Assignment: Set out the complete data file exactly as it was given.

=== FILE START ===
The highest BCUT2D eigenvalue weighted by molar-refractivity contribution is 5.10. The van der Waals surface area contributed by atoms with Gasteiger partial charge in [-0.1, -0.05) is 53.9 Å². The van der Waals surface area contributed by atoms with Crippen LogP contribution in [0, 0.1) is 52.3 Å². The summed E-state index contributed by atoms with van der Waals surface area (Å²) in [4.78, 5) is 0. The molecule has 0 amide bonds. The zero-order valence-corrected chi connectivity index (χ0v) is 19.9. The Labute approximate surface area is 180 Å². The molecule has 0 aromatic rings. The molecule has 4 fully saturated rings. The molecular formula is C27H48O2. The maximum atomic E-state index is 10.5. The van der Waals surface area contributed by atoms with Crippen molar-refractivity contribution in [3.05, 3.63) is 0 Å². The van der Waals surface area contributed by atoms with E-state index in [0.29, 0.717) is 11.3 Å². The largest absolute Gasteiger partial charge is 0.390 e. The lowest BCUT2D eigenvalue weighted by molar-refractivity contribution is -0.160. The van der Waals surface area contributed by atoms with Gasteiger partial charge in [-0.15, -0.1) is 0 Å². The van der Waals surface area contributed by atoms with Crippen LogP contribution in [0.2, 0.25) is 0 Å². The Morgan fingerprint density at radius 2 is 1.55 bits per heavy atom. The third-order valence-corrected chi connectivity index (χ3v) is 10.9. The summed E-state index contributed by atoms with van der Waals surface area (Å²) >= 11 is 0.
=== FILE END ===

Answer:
The highest BCUT2D eigenvalue weighted by molar-refractivity contribution is 5.10. The van der Waals surface area contributed by atoms with Gasteiger partial charge in [-0.1, -0.05) is 53.9 Å². The van der Waals surface area contributed by atoms with Crippen LogP contribution in [0, 0.1) is 52.3 Å². The summed E-state index contributed by atoms with van der Waals surface area (Å²) in [4.78, 5) is 0. The molecule has 0 amide bonds. The zero-order valence-corrected chi connectivity index (χ0v) is 19.9. The Labute approximate surface area is 180 Å². The molecule has 0 aromatic rings. The molecule has 4 fully saturated rings. The molecular formula is C27H48O2. The maximum atomic E-state index is 10.5. The van der Waals surface area contributed by atoms with Crippen molar-refractivity contribution in [3.05, 3.63) is 0 Å². The van der Waals surface area contributed by atoms with E-state index in [0.29, 0.717) is 11.3 Å². The largest absolute Gasteiger partial charge is 0.390 e. The lowest BCUT2D eigenvalue weighted by molar-refractivity contribution is -0.160. The van der Waals surface area contributed by atoms with Gasteiger partial charge in [-0.15, -0.1) is 0 Å². The van der Waals surface area contributed by atoms with Crippen LogP contribution in [0.2, 0.25) is 0 Å². The Morgan fingerprint density at radius 2 is 1.55 bits per heavy atom. The third-order valence-corrected chi connectivity index (χ3v) is 10.9. The summed E-state index contributed by atoms with van der Waals surface area (Å²) >= 11 is 0.